Covenant in Business

The growing engagement of businesses is celebrated but we think there is still much more that could be done, especially by regional Small and Mediumsized Enterprises (SME) and not just the national or multinational corporate giants. Much attention is given, quite rightly, to supporting Reservists and Veterans in the workplace but spouse or partner employment is an issue that affects a great many Service families too. We will therefore be interested to note the findings of the review being commissioned by the Forces in Mind Trust to look at the pledges made by businesses to support Service family members.

Family Life

The introduction of a new MOD Domestic Abuse Strategy is to be commended. We hope that this will reassure family members that the MOD and the single Services take this issue very seriously, and that there is a clear focus on prevention through education and awareness. As a result of a successful bid for Covenant Funding, the Army Families Federation Foreign and Commonwealth Specialist, on behalf of all three Federations, has already been able to assist 20 spouses who have been victims of domestic abuse and has had a 100% success rate with their immigration applications. It is hoped that their work will complement the policies and procedures put in place by the new strategy.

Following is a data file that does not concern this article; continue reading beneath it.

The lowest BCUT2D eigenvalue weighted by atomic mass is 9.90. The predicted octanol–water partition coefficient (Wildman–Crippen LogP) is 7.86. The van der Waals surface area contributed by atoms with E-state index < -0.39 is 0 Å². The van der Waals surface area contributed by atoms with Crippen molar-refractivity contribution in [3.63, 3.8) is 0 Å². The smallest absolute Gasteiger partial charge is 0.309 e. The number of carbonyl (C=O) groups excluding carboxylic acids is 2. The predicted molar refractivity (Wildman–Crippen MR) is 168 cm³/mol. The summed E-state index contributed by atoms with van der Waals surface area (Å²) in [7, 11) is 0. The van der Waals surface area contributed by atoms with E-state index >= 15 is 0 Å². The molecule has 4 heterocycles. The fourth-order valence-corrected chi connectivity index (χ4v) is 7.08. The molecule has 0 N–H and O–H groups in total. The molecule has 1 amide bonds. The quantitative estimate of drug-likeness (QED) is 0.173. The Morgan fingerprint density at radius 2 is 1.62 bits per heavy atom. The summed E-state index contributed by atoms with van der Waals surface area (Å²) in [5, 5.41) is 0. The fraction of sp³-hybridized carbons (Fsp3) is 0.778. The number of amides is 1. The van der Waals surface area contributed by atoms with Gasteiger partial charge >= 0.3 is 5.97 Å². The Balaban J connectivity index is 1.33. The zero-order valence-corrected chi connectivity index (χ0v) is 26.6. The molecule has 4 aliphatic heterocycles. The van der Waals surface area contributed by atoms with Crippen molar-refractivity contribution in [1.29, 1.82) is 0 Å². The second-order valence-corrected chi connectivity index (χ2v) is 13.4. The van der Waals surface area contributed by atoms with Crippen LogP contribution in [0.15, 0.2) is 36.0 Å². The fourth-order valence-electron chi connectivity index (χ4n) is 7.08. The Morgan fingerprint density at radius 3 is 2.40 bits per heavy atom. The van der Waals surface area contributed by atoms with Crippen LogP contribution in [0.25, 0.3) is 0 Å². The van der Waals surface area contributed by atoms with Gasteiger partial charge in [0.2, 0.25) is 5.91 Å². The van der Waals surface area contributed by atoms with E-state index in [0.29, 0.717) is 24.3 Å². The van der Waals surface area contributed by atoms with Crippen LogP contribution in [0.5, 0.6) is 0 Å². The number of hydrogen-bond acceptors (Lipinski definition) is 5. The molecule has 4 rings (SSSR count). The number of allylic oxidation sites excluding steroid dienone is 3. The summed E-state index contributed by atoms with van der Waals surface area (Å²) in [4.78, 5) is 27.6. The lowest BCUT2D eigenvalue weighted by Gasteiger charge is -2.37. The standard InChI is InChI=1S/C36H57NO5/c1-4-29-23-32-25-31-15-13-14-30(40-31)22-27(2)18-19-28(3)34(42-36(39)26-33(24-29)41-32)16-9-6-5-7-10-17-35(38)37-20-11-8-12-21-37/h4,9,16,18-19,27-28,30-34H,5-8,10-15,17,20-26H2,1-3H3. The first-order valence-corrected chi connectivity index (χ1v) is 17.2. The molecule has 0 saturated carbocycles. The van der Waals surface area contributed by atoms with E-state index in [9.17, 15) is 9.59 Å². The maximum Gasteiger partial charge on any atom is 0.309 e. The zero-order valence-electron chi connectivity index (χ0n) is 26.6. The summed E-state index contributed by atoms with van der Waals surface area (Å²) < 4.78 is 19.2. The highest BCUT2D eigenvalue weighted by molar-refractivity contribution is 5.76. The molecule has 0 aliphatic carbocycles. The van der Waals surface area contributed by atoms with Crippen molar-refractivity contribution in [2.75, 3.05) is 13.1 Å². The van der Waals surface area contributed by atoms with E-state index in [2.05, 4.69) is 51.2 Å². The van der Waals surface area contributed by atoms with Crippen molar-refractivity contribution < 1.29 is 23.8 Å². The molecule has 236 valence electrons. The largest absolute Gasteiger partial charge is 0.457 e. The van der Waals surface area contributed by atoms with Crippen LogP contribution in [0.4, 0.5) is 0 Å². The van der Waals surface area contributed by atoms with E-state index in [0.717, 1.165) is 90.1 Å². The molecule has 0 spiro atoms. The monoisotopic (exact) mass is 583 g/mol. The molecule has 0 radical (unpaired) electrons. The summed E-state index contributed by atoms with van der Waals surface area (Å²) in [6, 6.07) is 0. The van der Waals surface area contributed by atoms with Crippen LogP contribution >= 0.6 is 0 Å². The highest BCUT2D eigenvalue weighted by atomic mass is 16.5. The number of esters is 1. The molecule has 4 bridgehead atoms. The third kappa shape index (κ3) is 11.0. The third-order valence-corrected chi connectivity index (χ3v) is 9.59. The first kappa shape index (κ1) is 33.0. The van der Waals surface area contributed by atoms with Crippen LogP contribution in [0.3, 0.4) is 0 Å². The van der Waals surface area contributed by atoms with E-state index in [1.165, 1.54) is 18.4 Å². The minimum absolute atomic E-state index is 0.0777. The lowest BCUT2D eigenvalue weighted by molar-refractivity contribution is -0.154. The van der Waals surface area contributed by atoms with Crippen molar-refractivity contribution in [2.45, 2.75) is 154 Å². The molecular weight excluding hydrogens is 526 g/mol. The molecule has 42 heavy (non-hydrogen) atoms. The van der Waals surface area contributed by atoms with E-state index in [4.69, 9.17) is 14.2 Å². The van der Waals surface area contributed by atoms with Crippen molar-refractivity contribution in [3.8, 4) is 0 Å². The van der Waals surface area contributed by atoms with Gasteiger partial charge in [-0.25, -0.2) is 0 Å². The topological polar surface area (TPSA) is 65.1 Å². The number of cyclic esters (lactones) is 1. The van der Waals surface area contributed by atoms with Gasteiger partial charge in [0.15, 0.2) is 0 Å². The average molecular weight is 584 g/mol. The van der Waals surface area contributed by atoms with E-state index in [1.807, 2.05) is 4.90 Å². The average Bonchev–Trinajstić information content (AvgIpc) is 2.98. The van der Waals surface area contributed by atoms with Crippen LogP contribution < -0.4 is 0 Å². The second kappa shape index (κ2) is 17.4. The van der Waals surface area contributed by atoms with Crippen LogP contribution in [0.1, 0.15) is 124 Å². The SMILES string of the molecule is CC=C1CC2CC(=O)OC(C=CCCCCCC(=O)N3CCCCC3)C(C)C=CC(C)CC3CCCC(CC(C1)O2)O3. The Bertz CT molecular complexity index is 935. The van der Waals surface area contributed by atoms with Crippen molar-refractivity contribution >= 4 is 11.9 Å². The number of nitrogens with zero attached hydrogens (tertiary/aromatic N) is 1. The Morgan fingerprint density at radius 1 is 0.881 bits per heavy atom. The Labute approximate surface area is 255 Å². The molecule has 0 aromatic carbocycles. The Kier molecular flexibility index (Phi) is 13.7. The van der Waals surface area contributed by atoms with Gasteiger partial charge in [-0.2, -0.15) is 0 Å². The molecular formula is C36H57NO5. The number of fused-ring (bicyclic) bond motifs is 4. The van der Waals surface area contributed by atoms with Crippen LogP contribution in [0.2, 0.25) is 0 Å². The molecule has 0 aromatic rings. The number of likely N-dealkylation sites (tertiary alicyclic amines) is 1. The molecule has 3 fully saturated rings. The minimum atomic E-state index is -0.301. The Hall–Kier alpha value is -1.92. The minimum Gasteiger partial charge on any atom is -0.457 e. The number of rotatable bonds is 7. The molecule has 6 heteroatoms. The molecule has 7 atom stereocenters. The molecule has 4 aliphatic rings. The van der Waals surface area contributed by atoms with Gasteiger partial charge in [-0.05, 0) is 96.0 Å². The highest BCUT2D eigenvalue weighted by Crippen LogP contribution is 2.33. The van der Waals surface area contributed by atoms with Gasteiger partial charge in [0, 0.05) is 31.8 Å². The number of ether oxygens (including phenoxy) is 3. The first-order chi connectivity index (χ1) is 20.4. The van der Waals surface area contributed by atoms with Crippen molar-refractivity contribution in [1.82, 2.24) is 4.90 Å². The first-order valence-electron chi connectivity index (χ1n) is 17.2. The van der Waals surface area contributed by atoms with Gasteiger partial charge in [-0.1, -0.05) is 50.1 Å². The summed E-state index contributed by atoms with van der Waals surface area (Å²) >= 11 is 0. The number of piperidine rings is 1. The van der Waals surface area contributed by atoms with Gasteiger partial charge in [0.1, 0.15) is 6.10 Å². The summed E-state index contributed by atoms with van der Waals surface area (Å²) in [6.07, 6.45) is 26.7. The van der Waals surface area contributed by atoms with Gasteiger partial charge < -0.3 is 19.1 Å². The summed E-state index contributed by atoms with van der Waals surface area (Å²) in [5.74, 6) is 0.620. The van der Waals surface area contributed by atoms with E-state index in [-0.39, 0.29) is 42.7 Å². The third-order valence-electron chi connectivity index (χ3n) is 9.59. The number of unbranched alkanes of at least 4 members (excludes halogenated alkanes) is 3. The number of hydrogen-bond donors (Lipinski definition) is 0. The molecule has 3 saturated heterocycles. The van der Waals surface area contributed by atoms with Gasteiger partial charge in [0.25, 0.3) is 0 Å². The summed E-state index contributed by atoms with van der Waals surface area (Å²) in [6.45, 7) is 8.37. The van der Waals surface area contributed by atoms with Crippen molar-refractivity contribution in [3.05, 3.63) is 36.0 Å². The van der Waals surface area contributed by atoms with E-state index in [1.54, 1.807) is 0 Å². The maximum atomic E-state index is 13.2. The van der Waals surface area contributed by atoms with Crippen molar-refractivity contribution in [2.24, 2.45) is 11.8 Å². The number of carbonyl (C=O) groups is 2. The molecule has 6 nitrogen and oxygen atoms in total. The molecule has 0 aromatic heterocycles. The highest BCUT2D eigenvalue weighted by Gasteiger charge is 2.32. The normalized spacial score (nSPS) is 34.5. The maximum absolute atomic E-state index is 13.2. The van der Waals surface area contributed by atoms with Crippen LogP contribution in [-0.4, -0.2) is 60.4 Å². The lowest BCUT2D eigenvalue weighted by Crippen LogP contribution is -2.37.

Whilst we welcome the news that the MOD has held initial meetings with the Home Office to discuss the challenges faced by some Foreign and Commonwealth families when applying for visas, we would like to see this issue given a higher priority. These cases frequently take months to resolve and can involve substantial amounts of money, which is having a significant impact on the families involved.